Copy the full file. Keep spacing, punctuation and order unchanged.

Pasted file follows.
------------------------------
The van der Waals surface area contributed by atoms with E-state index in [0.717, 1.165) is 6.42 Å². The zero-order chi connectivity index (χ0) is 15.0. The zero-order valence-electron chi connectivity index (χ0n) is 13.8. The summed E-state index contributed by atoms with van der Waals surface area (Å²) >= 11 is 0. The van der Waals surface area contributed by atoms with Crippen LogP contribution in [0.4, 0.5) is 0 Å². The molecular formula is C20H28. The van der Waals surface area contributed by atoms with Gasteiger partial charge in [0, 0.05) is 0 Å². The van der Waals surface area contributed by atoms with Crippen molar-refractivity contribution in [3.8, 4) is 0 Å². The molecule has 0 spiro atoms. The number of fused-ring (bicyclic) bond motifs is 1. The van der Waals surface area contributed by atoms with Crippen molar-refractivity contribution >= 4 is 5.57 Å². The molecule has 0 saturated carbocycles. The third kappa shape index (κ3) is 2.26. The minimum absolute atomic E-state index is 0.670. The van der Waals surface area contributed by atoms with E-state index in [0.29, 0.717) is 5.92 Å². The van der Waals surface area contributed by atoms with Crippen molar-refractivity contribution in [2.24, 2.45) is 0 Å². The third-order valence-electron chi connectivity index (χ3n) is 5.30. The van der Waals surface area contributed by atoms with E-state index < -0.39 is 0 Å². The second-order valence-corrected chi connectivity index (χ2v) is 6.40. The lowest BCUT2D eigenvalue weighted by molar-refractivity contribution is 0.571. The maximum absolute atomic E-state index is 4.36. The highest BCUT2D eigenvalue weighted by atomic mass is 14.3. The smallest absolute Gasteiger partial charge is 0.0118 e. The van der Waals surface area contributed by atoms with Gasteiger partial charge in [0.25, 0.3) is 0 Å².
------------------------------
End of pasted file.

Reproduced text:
The van der Waals surface area contributed by atoms with E-state index in [0.717, 1.165) is 6.42 Å². The zero-order chi connectivity index (χ0) is 15.0. The zero-order valence-electron chi connectivity index (χ0n) is 13.8. The summed E-state index contributed by atoms with van der Waals surface area (Å²) >= 11 is 0. The van der Waals surface area contributed by atoms with Crippen LogP contribution in [0.4, 0.5) is 0 Å². The molecular formula is C20H28. The van der Waals surface area contributed by atoms with Gasteiger partial charge in [0, 0.05) is 0 Å². The van der Waals surface area contributed by atoms with Crippen molar-refractivity contribution in [3.8, 4) is 0 Å². The molecule has 0 spiro atoms. The number of fused-ring (bicyclic) bond motifs is 1. The van der Waals surface area contributed by atoms with Crippen molar-refractivity contribution >= 4 is 5.57 Å². The molecule has 0 saturated carbocycles. The third kappa shape index (κ3) is 2.26. The minimum absolute atomic E-state index is 0.670. The van der Waals surface area contributed by atoms with E-state index in [0.29, 0.717) is 5.92 Å². The van der Waals surface area contributed by atoms with Crippen molar-refractivity contribution in [2.24, 2.45) is 0 Å². The third-order valence-electron chi connectivity index (χ3n) is 5.30. The van der Waals surface area contributed by atoms with E-state index < -0.39 is 0 Å². The second-order valence-corrected chi connectivity index (χ2v) is 6.40. The lowest BCUT2D eigenvalue weighted by molar-refractivity contribution is 0.571. The maximum absolute atomic E-state index is 4.36. The highest BCUT2D eigenvalue weighted by atomic mass is 14.3. The smallest absolute Gasteiger partial charge is 0.0118 e. The van der Waals surface area contributed by atoms with Gasteiger partial charge in [0.25, 0.3) is 0 Å².